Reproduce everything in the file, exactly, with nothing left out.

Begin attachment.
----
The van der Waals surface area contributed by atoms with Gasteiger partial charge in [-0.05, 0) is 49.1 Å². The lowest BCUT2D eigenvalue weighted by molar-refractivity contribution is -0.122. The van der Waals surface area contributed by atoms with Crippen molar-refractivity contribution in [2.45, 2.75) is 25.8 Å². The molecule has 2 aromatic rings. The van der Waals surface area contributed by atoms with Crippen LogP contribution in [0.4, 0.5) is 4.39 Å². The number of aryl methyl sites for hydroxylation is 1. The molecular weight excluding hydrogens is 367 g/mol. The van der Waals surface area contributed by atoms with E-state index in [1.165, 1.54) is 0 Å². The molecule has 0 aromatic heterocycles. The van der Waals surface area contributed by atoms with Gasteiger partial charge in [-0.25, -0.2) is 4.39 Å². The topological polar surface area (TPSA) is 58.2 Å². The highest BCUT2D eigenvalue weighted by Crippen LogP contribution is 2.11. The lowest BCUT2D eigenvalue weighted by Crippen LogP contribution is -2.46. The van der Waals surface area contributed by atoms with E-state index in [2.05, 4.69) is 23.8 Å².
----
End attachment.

The van der Waals surface area contributed by atoms with Gasteiger partial charge in [-0.05, 0) is 49.1 Å². The lowest BCUT2D eigenvalue weighted by molar-refractivity contribution is -0.122. The van der Waals surface area contributed by atoms with Crippen molar-refractivity contribution in [2.45, 2.75) is 25.8 Å². The molecule has 2 aromatic rings. The van der Waals surface area contributed by atoms with Crippen LogP contribution in [0.4, 0.5) is 4.39 Å². The number of aryl methyl sites for hydroxylation is 1. The molecular weight excluding hydrogens is 367 g/mol. The van der Waals surface area contributed by atoms with E-state index in [1.165, 1.54) is 0 Å². The molecule has 0 aromatic heterocycles. The van der Waals surface area contributed by atoms with Gasteiger partial charge in [-0.25, -0.2) is 4.39 Å². The topological polar surface area (TPSA) is 58.2 Å². The highest BCUT2D eigenvalue weighted by Crippen LogP contribution is 2.11. The lowest BCUT2D eigenvalue weighted by Crippen LogP contribution is -2.46. The van der Waals surface area contributed by atoms with E-state index in [2.05, 4.69) is 23.8 Å².